MS UBUR02-212 / Burlington MA 01803-2757 42.496N Fax +1 781 442 1677

  7. Re: Theoretical question on PPP

    > Please do not send me a copy of your postings by email. I do read
    > this group. Sending copies by email will just make me take longer in
    > replying.


    I am sorry about that. It was not my intention to e-mail the post.
    It was poor NewsReader configuration. It is resolved now.


    >> What troubles me is the following:
    >> Why getting into the trouble of overloading Conf-Rej instead of
    >> just using a Conf-Ack (assuming all other options were successfully
    >> agreed, or no other option exists) for the hypothetical Conf-Req in
    >> question?

    >
    > For at least one very good reason: some lame implementations might not
    > include the Magic Number option, and thus will refuse it.
    >
    > Magic numbers are extremely helpful in diagnosing problems in the real
    > world. Thus, anything reasonable that can be done to make them work
    > is a valid thing to consider.
    >
    > In this case, the operation is straightforward: if the peer rejects
    > (and you know you wouldn't have rejected), then you know that the peer
    > is indeed one of those lame implementations. You can thus proceed to
    > use the option properly, because you've validated what you originally
    > set out to prove (namely that the messages are coming from a peer PPP
    > implementation).


    This is an interesting approach. Got it!

    >> The answer to that cannot simply be that (in Conf-Rej case) "the
    >> peer will not be using Magic-Numbers" since this can also be done
    >> (with standard procedures) by having peer's Conf-Req NOT to include
    >> a magic-number option.

    >
    > PPP's negotiation is bi-directional.
    >
    > This means that each side proposes a set of options and negotiates it
    > with its peer. Those proposals are (with a few notable exceptions)
    > independent.
    >
    > In other words, no, it's not at all correct to say that a
    > Configure-Reject from a peer is equivalent to seeing the peer omit the
    > option in Configure-Request. Configure-Reject from the peer applies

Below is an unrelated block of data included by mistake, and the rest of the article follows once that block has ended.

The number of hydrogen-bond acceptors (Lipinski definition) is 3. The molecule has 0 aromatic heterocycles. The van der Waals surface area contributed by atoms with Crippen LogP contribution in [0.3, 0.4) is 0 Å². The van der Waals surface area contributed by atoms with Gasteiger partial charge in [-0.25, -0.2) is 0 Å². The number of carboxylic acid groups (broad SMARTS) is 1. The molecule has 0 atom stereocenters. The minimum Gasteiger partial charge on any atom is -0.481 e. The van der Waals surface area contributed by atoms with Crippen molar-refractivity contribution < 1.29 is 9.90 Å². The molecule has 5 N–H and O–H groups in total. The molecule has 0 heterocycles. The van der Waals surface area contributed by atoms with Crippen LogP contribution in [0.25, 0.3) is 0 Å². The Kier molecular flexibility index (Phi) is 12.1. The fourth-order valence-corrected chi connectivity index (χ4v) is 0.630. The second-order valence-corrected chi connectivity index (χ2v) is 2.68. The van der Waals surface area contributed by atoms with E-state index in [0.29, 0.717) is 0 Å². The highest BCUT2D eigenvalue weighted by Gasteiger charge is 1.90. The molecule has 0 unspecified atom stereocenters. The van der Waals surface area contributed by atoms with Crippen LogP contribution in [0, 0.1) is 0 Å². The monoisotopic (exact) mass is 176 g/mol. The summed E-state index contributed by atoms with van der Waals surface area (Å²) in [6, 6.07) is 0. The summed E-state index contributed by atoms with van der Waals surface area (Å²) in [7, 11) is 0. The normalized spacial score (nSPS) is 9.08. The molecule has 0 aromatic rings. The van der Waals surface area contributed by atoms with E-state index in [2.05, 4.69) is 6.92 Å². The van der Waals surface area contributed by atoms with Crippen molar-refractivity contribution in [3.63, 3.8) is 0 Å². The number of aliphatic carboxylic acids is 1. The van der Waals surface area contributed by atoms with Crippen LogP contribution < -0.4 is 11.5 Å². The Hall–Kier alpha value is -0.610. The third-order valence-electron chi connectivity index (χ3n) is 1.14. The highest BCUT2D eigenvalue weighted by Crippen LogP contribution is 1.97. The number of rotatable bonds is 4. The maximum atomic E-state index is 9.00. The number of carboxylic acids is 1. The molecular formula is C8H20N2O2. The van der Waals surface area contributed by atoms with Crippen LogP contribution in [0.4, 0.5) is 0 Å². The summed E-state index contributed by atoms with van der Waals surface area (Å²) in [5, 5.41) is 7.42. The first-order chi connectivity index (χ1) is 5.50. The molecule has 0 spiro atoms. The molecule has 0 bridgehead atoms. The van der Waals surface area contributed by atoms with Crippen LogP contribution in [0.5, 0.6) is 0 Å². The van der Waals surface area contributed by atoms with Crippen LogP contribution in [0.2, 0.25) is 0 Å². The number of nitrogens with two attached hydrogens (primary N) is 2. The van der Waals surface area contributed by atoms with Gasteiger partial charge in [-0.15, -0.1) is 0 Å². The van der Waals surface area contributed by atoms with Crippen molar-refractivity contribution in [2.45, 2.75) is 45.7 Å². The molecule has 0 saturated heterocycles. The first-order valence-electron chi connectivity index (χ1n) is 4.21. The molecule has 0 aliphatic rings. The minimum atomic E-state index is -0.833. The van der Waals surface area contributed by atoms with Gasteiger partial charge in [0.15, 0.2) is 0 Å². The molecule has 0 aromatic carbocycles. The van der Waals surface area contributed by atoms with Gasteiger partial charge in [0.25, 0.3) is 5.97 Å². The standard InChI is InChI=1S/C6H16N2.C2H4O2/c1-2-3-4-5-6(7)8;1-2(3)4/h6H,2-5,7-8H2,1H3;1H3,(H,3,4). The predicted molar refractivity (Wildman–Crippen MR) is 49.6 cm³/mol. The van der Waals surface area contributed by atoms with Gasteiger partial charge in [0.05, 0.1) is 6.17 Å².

> to the options that were sent *to* the peer.


    I was refering to the specific case on the paragraph in question (RFC 1661,
    page 46, par. 3)and not to the use of Conf-Rej in general. In a more
    'graphical way'
    I was suggesting:

    PeerA(Conf-Req,MagicNumber) ---> PeerB
    PeerA <--- (Conf-Rej,Magic Number)PeerB

    instead of

    PeerA(Conf-Req,MagicNumber) ---> PeerB
    PeerA <--- (Conf-Ack,Magic Number)PeerB
    PeerA <--- (Conf-Req)PeerB
    PeerA(Conf-Ack)---> PeerB

    both resulting in PeerA using Magic-numbers, PeerB not using
    Magic-numbers...

    Regards,
    Vangelis



  8. Re: Theoretical question on PPP

    "vangelis angelakos" writes:
    > >> The answer to that cannot simply be that (in Conf-Rej case) "the
    > >> peer will not be using Magic-Numbers" since this can also be done
    > >> (with standard procedures) by having peer's Conf-Req NOT to include
    > >> a magic-number option.

    > >
    > > PPP's negotiation is bi-directional.
    > >
    > > This means that each side proposes a set of options and negotiates it
    > > with its peer. Those proposals are (with a few notable exceptions)
    > > independent.
    > >
    > > In other words, no, it's not at all correct to say that a
    > > Configure-Reject from a peer is equivalent to seeing the peer omit the
    > > option in Configure-Request. Configure-Reject from the peer applies
    > > to the options that were sent *to* the peer.

    >
    > I was refering to the specific case on the paragraph in question (RFC 1661,
    > page 46, par. 3)and not to the use of Conf-Rej in general. In a more
    > 'graphical way'
    > I was suggesting:
    >
    > PeerA(Conf-Req,MagicNumber) ---> PeerB
    > PeerA <--- (Conf-Rej,Magic Number)PeerB
    >
    > instead of
    >
    > PeerA(Conf-Req,MagicNumber) ---> PeerB
    > PeerA <--- (Conf-Ack,Magic Number)PeerB
    > PeerA <--- (Conf-Req)PeerB
    > PeerA(Conf-Ack)---> PeerB
    >
    > both resulting in PeerA using Magic-numbers, PeerB not using
    > Magic-numbers...


    That first case doesn't make any sense. As I said, PPP negotiation is
    bidirectional. It's symmetric. Both sides *must* send
    Configure-Request for the options they intend to use and *both* must
    receive Configure-Ack.

    More generally (and not with specific reference to the Magic Number
    option), a system that sends Configure-Request is saying "I am willing
    to receive data encoded in the manner specified by these options."
    Each side must say what it's willing to receive. The peer that gets